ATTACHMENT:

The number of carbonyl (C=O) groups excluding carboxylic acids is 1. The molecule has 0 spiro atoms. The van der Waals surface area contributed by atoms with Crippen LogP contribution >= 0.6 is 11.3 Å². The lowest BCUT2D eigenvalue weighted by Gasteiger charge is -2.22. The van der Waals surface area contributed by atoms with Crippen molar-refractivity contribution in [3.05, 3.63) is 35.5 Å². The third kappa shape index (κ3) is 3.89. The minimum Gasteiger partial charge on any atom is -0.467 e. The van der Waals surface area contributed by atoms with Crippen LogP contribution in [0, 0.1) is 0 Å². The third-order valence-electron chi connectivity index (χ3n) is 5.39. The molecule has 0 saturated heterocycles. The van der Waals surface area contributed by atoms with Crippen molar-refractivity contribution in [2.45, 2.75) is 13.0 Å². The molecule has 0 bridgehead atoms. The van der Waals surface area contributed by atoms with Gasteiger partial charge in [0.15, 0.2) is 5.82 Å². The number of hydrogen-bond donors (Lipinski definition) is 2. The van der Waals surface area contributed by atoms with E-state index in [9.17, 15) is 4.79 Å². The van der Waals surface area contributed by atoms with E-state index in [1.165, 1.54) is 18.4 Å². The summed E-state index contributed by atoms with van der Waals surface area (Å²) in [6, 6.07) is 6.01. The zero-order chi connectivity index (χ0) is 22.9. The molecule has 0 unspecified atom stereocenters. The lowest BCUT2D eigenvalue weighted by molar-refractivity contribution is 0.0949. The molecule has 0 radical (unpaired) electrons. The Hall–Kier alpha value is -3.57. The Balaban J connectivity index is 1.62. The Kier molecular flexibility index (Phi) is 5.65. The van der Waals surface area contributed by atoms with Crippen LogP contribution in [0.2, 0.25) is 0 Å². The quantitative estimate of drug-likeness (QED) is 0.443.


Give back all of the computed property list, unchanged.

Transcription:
The number of carbonyl (C=O) groups excluding carboxylic acids is 1. The molecule has 0 spiro atoms. The van der Waals surface area contributed by atoms with Crippen LogP contribution >= 0.6 is 11.3 Å². The lowest BCUT2D eigenvalue weighted by Gasteiger charge is -2.22. The van der Waals surface area contributed by atoms with Crippen molar-refractivity contribution in [3.05, 3.63) is 35.5 Å². The third kappa shape index (κ3) is 3.89. The minimum Gasteiger partial charge on any atom is -0.467 e. The van der Waals surface area contributed by atoms with Crippen LogP contribution in [0, 0.1) is 0 Å². The third-order valence-electron chi connectivity index (χ3n) is 5.39. The molecule has 0 saturated heterocycles. The van der Waals surface area contributed by atoms with Crippen molar-refractivity contribution in [2.45, 2.75) is 13.0 Å². The molecule has 0 bridgehead atoms. The van der Waals surface area contributed by atoms with Gasteiger partial charge in [0.15, 0.2) is 5.82 Å². The number of hydrogen-bond donors (Lipinski definition) is 2. The van der Waals surface area contributed by atoms with E-state index in [9.17, 15) is 4.79 Å². The van der Waals surface area contributed by atoms with E-state index in [1.165, 1.54) is 18.4 Å². The summed E-state index contributed by atoms with van der Waals surface area (Å²) in [6, 6.07) is 6.01. The zero-order chi connectivity index (χ0) is 22.9. The molecule has 0 unspecified atom stereocenters. The lowest BCUT2D eigenvalue weighted by molar-refractivity contribution is 0.0949. The molecule has 0 radical (unpaired) electrons. The Hall–Kier alpha value is -3.57. The Balaban J connectivity index is 1.62. The Kier molecular flexibility index (Phi) is 5.65. The van der Waals surface area contributed by atoms with Crippen LogP contribution in [0.2, 0.25) is 0 Å². The quantitative estimate of drug-likeness (QED) is 0.443.